Artificial intelligence (AI) promises to completely transform everyday life—it’s even been called the Fourth Industrial Revolution. The opportunities AI offers are tremendous, and every time I’ve discussed them with revenue agencies around the world, the same questions arise: Where should we focus and how can we maximize the returns on investment?
I see three primary use cases offering strong ROI. First, robotic process automation (RPA) can bring huge efficiency and quality gains in back and middle offices (think tax processing, compliance and support functions). Second, analytics models leveraging machine learning could support more complex operational decisions. And third, virtual digital assistants (VDAs) could transform customer and citizen support.
As they look to move forward, revenue agencies need to consider five key elements:
The technology is ready for business, but an agile approach to adoption is required, as vendors are improving products all the time. A product should offer rapid ROI, as it will make sense to swap technologies frequently.
Data quality is a fundamental building block for RPA and VDA to deliver on their expectations.
The technology offers a number of flexible architecture deployments to run proof of concepts—from desktop-based (allowing fast and low-cost implementation) to large-scale factory deployment in virtualised environments (for resilience, scalability and standardisation).
2. Business imperatives
The tech isn’t the real challenge—it’s all about how it’s implemented in business-critical operations. Agencies need a mature RPA factory prioritising target processes for deployment. A revenue business process model will help accelerate this.
3. Security and trust
AI deployments come with security and privacy implications—revenue agencies need to think how the public can be reassured about these issues. Central government programmes will manage regulations for AI use, but revenue agencies will play a key role in defining the rules of the game. Transparency will be the key.
4. People and skills
Adopting AI means embarking on organizational change. Staff need to be empowered and reassured that AI is here to support—not replace—them. A “service design” approach will be essential. So will a workforce transition plan, as employees move from repetitive, low value-adding tasks to focus on core tax activities. The right mix of resources is a combination of AI, business, IT and process specialists. Revenue agencies must also ensure they’re not left behind in the coming war for AI talent and resources—relationships with universities and apprenticeship programmes are a great way forward.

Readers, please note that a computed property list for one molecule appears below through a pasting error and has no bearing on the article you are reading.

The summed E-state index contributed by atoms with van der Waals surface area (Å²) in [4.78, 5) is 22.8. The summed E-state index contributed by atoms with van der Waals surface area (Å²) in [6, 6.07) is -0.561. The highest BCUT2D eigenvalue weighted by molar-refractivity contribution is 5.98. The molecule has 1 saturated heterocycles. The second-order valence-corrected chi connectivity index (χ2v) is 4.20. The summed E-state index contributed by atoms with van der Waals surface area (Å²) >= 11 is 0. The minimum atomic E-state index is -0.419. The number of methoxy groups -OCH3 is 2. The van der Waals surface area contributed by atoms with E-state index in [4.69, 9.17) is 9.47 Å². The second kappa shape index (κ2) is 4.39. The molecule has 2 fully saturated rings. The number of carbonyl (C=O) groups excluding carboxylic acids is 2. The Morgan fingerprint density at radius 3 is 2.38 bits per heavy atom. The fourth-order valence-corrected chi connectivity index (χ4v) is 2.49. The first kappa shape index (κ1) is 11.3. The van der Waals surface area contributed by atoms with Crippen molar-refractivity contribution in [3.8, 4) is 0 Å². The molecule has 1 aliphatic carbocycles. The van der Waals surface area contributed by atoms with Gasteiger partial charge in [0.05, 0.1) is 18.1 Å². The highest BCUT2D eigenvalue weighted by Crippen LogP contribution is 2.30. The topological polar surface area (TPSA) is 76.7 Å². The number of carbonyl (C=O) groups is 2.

5. Business case and roll-out
The business case for automation is clear: RPA is likely to allow for up to 30 percent automation, machine learning for an additional 20 percent. But achieving this means designing and deploying operating models in an agile and progressive way.
The 2017 Accenture Technology Vision revealed 85 percent of businesses will invest heavily in AI technologies over the next three years. And Gartner highlights how AI could help cut operating costs by nearly a third. There’s no doubt it’s going to be a serious lever for change across most industries. Revenue agencies are clearly getting primed for AI. They have the business cases and the operational readiness. The tech is all set—Accenture’s own experience of implementing everything from proofs of concept to industrialised deployments shows RPA and VDAs are ready. The EU is even making funding available (up to €500m overall) to fast-track AI in public administration. It’s clear leaders in revenue agencies can now ignite an AI led transformation.
I’d like to thank the European Centre for Government Transformation and the Lisbon Council for organizing a very insightful roundtable, where we discussed this topic with CIOs from major financial services businesses and senior figures from government. It’s a conversation I’d like to continue, and I’d welcome your views in response to this blog and about how you see AI playing out for revenue agencies.
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See this post on LinkedIn: AI: A no-brainer for revenue agencies